For a watch store, you’d expect to see more timepieces on display. But then again, the Swiss luxury watch brand Richard Mille has never been one to do things too typically. That’s the case with its newly unveiled Richard Mille St Martin flagship in Singapore, the first of its kind and largest in the world for the brand, located just on the edge of Orchard Road.
The 700 square metre space, formerly a restaurant, is less a boutique and more a concept space. Conceived by the brand’s in-house architecture team from its Paris headquarters and built over three years, Richard Mille St Martin is said to be a physical embodiment of the brand founder’s headspace. “Our intention,” shared brand director Alexandre Mille, “was to play with visitors’ expectations.”
Entry to St Martin starts from a long corridor, which conceals the library hub of the space. It’s decked out like a living room—curved bookshelves stacked with art and design books line the walls, plush couches and armchairs dot the area. At the centre is a work by the French artist William Amor: an olive tree with its green leaves crafted from recycled plastic waste. It’s a nod to the South of France where Richard Mille grew up, and one of several Mediterranean design nods to the brand’s eponymous co-founder.
From the library is access to eleven spaces. At the heart is an open crafting space, where the brand’s watchmakers (there are four in Singapore) can take apart pieces and show the parts and movements off to clients with a magnified view on a screen. It’s said to be a focal point of the St Martin flagship, which puts this element of watchmaking front and centre for clients to better experience its creations.
But the rest of the spaces are more about hospitality and hanging out than just moving products. In fact, the only place you’ll really find any watches in is a modest showroom which features the brand’s signature animated watch glass facade. Instead, you’re probably going to be more enamoured by the dining room and open bar area, which can be serviced by a fully functioning kitchen; a sports room decorated with signed paraphernalia from the brand’s associated athletes (these were reportedly sourced and pulled from Richard Mille locations all over the world); a cosy outdoor riad, and a hidden library that’s accessed through an actual vault door.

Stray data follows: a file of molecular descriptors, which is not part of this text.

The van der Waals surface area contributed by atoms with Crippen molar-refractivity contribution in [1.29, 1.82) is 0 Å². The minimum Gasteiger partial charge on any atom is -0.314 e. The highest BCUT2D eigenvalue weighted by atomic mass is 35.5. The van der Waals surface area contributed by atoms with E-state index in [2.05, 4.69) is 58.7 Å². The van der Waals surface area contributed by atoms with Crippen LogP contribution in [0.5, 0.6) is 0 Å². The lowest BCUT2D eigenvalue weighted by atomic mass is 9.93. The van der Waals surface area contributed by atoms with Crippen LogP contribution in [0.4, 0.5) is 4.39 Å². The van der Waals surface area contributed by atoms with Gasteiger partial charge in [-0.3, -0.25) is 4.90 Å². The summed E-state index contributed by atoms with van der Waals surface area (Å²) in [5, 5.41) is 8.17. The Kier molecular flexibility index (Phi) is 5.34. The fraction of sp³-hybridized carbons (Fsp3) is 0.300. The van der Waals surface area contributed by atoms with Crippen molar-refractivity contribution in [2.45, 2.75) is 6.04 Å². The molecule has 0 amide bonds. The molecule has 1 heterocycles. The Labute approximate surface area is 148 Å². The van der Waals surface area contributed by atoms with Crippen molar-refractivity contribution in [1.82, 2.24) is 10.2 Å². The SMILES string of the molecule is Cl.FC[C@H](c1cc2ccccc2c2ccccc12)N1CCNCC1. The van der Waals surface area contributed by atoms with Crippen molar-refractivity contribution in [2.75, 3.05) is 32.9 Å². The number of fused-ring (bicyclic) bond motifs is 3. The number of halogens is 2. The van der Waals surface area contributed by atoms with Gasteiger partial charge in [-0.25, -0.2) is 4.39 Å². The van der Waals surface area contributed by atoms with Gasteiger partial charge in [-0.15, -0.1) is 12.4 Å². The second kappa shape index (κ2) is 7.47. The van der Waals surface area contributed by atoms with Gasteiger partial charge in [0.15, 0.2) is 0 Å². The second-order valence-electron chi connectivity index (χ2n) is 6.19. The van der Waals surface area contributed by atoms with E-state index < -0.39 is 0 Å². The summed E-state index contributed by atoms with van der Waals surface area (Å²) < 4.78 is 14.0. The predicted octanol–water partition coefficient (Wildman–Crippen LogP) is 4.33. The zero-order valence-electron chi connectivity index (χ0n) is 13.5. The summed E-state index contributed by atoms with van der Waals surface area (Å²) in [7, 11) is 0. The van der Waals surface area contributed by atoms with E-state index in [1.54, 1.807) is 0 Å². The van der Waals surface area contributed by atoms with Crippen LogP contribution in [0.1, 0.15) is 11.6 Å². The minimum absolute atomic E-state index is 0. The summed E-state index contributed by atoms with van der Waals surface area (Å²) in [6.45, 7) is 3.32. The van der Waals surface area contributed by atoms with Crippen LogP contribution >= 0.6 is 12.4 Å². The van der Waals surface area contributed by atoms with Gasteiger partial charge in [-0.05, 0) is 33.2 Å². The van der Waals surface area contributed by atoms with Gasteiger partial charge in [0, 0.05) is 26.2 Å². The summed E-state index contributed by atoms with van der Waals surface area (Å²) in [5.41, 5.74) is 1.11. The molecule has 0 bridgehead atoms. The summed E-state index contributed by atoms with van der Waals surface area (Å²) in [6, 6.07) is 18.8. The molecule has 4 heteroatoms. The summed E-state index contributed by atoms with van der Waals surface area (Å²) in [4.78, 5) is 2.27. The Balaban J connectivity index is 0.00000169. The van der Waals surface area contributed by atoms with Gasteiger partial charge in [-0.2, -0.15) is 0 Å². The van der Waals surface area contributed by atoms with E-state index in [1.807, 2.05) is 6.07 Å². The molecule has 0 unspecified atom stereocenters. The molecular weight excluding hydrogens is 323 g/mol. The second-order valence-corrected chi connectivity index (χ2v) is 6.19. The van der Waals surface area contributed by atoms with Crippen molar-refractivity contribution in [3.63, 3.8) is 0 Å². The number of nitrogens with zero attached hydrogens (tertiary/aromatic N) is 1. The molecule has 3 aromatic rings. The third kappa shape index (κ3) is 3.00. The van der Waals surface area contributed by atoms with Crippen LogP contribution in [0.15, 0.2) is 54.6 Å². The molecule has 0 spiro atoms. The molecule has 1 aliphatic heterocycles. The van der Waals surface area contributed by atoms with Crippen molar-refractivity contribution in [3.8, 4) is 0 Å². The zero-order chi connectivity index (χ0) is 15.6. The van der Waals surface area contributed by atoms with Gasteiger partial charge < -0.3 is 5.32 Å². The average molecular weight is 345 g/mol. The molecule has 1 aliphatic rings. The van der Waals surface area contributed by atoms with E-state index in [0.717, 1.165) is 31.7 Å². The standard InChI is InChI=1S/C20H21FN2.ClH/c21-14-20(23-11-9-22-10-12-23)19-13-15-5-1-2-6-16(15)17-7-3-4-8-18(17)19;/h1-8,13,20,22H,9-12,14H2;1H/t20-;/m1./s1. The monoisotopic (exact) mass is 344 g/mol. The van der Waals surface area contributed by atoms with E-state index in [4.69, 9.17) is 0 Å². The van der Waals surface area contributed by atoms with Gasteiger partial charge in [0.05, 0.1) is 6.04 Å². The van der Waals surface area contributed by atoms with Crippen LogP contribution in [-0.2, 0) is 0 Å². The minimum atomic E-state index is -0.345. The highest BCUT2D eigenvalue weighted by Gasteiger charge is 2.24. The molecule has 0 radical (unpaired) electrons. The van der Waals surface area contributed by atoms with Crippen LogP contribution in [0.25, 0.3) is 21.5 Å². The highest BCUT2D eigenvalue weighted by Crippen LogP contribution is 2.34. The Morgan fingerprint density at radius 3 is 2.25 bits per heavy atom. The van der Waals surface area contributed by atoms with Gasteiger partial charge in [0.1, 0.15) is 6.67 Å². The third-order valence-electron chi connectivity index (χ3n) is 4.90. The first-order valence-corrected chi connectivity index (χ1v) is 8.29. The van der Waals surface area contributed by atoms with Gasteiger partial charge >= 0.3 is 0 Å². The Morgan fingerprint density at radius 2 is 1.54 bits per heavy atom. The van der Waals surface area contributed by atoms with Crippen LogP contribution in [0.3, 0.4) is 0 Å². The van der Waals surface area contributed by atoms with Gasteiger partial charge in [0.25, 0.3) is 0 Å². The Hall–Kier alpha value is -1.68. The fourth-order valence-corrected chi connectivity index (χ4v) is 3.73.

This flagship, said brand and partnerships director Amanda Mille, is designed with a philosophy of “fostering human relationships”. Human connection is something of a theme as the brand transitions into second generation leadership: Amanda and Alexandre Mille are in place in key positions, as is Cécile Guenat, daughter of the brand’s co-founder Dominique Guenat, as director of creation and development. Even Guillaume Mille, one of the family’s other scions, is somewhat involved: several of his illustrations are hung throughout the space.
A clear way of understanding the direction with St Martin comes, fittingly, from another second gen-er: Bryan Tan, the executive director of Richard Mille Asia, emphasised that the concept centred around the “art of hospitality”. Consider it achieved. Fancy watch shops can be intimidating to even step into, but with its St Martin flagship, Richard Mille has actually made a space so cosy you’ll be reluctant to walk out of.